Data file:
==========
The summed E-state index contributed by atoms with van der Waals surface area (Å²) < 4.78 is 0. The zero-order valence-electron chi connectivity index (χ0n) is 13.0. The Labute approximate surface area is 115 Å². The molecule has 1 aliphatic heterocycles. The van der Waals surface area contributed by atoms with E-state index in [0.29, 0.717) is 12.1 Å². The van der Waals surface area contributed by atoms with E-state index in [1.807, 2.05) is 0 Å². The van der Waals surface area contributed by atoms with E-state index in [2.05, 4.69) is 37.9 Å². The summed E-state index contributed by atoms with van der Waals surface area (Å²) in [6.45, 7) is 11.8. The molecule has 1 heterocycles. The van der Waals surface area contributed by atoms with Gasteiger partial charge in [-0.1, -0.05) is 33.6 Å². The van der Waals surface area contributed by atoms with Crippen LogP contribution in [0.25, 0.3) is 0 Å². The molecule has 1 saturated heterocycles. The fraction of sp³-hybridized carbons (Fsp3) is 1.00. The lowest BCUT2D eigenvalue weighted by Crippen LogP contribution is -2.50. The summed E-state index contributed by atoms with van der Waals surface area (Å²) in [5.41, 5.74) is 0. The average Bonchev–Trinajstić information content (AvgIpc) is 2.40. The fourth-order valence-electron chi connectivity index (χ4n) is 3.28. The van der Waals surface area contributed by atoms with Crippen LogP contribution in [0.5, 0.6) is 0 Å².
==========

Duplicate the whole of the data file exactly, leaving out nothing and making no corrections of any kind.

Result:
The summed E-state index contributed by atoms with van der Waals surface area (Å²) < 4.78 is 0. The zero-order valence-electron chi connectivity index (χ0n) is 13.0. The Labute approximate surface area is 115 Å². The molecule has 1 aliphatic heterocycles. The van der Waals surface area contributed by atoms with E-state index in [0.29, 0.717) is 12.1 Å². The van der Waals surface area contributed by atoms with E-state index in [1.807, 2.05) is 0 Å². The van der Waals surface area contributed by atoms with E-state index in [2.05, 4.69) is 37.9 Å². The summed E-state index contributed by atoms with van der Waals surface area (Å²) in [6.45, 7) is 11.8. The molecule has 1 heterocycles. The van der Waals surface area contributed by atoms with Gasteiger partial charge in [-0.1, -0.05) is 33.6 Å². The van der Waals surface area contributed by atoms with Crippen LogP contribution in [0.25, 0.3) is 0 Å². The molecule has 1 saturated heterocycles. The fraction of sp³-hybridized carbons (Fsp3) is 1.00. The lowest BCUT2D eigenvalue weighted by Crippen LogP contribution is -2.50. The summed E-state index contributed by atoms with van der Waals surface area (Å²) in [5.41, 5.74) is 0. The average Bonchev–Trinajstić information content (AvgIpc) is 2.40. The fourth-order valence-electron chi connectivity index (χ4n) is 3.28. The van der Waals surface area contributed by atoms with Crippen LogP contribution in [0.5, 0.6) is 0 Å².